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Dealing with Tough Emotions as Your Parent Ages

Posted by Daystar Retirement Village on Jun 8, 2016 11:30:00 AM

Dealing-with-Tough-Emotions-as-Your-Parent-Ages.jpgWhen you are caring for aging parents, you’re dealing with two sets of emotions: yours and your parents’. During this challenging time, emotions can run high. To maintain a relationship – however complicated it may be – you must know how to manage these complex feelings.


One of the first emotions you’ll have to deal with is fear. Your parents may be anxious about getting older, losing control, and being unable to care for themselves. At the same time, you may be experiencing fear, as well: fear of the unknown. What will you do when your parents are no longer able to care for themselves?

Fear makes people do strange things and act in odd ways. It’s best to deal with it head on by talking about it. When you get your concerns out in the open they don’t seem so big.


Because many people don’t like feeling afraid they tend to get angry. Aging parents may be cross about a situation rather than with a person, but they may take it out on family and friends. Your parents may resent the fact that their bodies can no longer do what they want them to do, or that others must make decisions for them.

As hard as it may be, you should never rise to heated retorts and comments from your parents. Remember, it’s not really about you. Try to maintain a neutral attitude and stay calm when your loved ones are upset.


As your parents lose power over certain areas of their lives, they will seek to exert control over other aspects. They may expect to have specific foods for meals, or want to do things at regular times. This is just their way of trying to maintain a sense of independence as they become more dependent on other people.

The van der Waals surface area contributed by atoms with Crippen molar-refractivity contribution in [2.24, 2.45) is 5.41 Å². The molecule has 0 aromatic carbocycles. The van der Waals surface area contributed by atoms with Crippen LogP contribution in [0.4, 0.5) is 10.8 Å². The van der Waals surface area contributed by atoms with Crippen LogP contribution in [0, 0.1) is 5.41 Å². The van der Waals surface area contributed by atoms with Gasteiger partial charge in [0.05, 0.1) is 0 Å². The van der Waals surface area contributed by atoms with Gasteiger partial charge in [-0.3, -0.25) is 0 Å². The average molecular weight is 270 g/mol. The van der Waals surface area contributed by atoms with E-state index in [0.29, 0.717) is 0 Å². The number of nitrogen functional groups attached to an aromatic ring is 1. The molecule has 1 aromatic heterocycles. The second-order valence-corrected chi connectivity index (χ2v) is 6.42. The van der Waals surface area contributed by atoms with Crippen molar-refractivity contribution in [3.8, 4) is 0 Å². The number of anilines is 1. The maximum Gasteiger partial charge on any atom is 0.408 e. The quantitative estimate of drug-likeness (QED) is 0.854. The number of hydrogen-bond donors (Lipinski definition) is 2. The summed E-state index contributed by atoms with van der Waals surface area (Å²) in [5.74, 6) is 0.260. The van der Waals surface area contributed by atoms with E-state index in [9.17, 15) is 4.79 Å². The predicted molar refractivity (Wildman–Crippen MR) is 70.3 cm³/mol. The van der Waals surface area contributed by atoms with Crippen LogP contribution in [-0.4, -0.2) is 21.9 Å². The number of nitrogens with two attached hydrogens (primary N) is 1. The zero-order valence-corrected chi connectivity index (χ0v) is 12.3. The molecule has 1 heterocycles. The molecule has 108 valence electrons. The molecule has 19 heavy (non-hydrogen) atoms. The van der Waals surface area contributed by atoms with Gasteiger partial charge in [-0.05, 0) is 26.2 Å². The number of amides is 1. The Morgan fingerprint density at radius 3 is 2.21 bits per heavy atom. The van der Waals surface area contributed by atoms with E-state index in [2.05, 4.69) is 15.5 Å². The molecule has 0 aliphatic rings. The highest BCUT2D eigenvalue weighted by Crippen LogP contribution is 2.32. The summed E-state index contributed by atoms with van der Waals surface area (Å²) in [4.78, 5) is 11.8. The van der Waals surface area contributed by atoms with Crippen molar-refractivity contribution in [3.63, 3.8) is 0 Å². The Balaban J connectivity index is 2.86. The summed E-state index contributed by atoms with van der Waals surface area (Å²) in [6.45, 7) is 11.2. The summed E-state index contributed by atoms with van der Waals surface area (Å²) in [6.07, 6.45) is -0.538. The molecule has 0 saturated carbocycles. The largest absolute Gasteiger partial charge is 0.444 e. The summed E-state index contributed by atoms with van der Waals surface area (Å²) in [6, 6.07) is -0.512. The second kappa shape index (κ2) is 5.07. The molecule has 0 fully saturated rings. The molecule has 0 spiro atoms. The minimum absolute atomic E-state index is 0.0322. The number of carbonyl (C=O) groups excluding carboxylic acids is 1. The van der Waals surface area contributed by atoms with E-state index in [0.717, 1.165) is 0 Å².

To deal with this attitude, try to find times when you can ask your parents their opinions. Let them choose which shirt to wear or whether to drink coffee or tea with their meal.


You’re sure to feel a sense of guilt as you care for your parents. You may wish you could do more, feel bad that you weren’t with them when they fell, or maybe that you should have noticed when they first got sick. Adult children often have a sense of self-blame for not spending more time with their parents as they get older and decline in health.

 Caregivers don’t have a monopoly on guilt. The elderly often feel guilty as well. Aging parents may feel guilty that they can’t do everything they once were capable of or be the parent they have always been. To deal with this emotion you must continually remind yourself that you are only human. You also need to find time to maintain the parent-child relationship, if only by talking about special memories. Make sure that in the seriousness of the situation you don’t forget to have fun.

These are a few of the basic emotions you and your parent must deal with as they continue to age. In many cases, it helps to find an assisted living facility like Daystar Retirement Village where professionals can care for your parents so that you can maintain a degree of the relationship you’ve always known.

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